After a gap of 4 years, finally a political inclination from both ends to boost the strategic partnership, the 13th summit between India and the EU, was held on March 30 in Brussels this year. This gap certainly has various implications on the political, economic and security levels. With the recent attacks in Paris and later in Brussels this year, it has once again brought the attention of the EU and its member states to restructure the polices and agreements pertaining to declaration on international terrorism and many other political and security agendas. The summit also included a wide range of areas for cooperation such as foreign and security policy, trade and investment, economy, global issues as well as people-to-people contact. If one does a critical analysis of the EU-India summits since its inception, one might see a lot of recurrence of the joint statements and declarations, though amended from time to time. However, the ground realities remain unclear. The summit highlights, as published on the official EU delegation website, is the platform for the EU-India Agenda for Action 2020 that is a common roadmap to jointly guide and strengthen the India-EU Strategic Partnership in the next 5 years. Furthermore, on the economic agenda, declarations on Clean Energy and Climate Partnership and parallel declaration on India-EU Water Partnership and promoting India-EU Science and Technology Cooperation Agreement until 2020 are some of the major highlights of the summit. There is enormous potential for the EU-India collaboration in science and technology. Strategic dialogues have also been developed in areas such as transport sector, biotechnology and space partnership.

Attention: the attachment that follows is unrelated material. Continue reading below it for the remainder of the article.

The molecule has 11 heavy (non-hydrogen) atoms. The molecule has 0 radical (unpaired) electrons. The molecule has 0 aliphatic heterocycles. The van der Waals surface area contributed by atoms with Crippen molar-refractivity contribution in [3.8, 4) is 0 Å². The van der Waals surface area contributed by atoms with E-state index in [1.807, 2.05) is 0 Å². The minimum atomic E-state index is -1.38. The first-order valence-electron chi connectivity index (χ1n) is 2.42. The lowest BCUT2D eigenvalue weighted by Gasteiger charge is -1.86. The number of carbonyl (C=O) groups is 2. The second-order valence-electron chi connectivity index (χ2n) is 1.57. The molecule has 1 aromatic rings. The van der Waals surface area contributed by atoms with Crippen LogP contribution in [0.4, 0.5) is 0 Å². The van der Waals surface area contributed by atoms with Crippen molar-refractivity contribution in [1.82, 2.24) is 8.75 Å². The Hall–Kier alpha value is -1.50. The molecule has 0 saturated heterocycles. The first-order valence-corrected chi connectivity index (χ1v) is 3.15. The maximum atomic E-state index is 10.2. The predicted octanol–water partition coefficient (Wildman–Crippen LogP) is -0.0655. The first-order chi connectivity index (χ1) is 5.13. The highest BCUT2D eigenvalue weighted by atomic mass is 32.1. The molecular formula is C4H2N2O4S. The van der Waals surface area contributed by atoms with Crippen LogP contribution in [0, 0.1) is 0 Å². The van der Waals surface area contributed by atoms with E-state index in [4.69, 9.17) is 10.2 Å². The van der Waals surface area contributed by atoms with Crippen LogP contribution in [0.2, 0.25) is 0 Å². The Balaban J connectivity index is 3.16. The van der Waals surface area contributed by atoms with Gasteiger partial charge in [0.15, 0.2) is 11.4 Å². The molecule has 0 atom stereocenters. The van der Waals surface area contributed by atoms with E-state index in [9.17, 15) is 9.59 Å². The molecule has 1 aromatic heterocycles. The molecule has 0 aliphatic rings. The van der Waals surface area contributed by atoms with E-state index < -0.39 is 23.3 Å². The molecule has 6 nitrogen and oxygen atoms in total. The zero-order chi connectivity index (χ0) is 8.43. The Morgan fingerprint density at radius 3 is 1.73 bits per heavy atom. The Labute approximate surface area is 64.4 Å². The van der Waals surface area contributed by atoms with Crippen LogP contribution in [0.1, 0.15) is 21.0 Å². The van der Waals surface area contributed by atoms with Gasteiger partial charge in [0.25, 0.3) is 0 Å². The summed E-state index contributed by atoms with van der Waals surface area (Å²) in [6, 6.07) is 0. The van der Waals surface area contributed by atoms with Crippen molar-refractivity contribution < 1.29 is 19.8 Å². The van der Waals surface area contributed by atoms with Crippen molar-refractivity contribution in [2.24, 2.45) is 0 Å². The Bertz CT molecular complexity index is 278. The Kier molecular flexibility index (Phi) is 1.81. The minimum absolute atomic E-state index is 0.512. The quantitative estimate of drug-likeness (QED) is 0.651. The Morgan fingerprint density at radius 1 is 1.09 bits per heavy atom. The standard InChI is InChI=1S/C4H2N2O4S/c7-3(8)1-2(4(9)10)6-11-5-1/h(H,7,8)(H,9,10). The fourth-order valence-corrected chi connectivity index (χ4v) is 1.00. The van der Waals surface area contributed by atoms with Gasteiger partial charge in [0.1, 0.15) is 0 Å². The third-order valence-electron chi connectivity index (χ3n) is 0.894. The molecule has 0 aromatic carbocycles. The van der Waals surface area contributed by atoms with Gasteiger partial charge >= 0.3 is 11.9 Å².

Prospects and Challenges for India and the EU

The India-EU ties hold wider prospects in major areas for support and cooperation in dealing with global security threats. Areas of closer cooperation include counter terrorism, money laundering, cyber security, non-proliferation of Weapons of Mass Destruction (WMD), piracy, climate change, energy security, and many more. India and the EU hold major potential as far as strategic partnership documents and declarations are concerned. However, pragmatically, it is completely different in both cases. The complex institutional framework and policies of the EU makes the case for India extremely difficult to address and coordinate issues of security concerns. Although, at bilateral levels, India also shares strategic partnership with major individual member states such as UK, France, Germany and Sweden. It becomes challenging for India, while dealing with the EU as a bloc. The two democracies have a bulk of security agencies operating within and outside their territory. Effective and coordinated efforts between the central security agencies such as Europol, Eurojust and EASO (European Asylum Support Office) within the member states and outside the EU, in partnership with India to counter terrorism and extremism, can give positive results.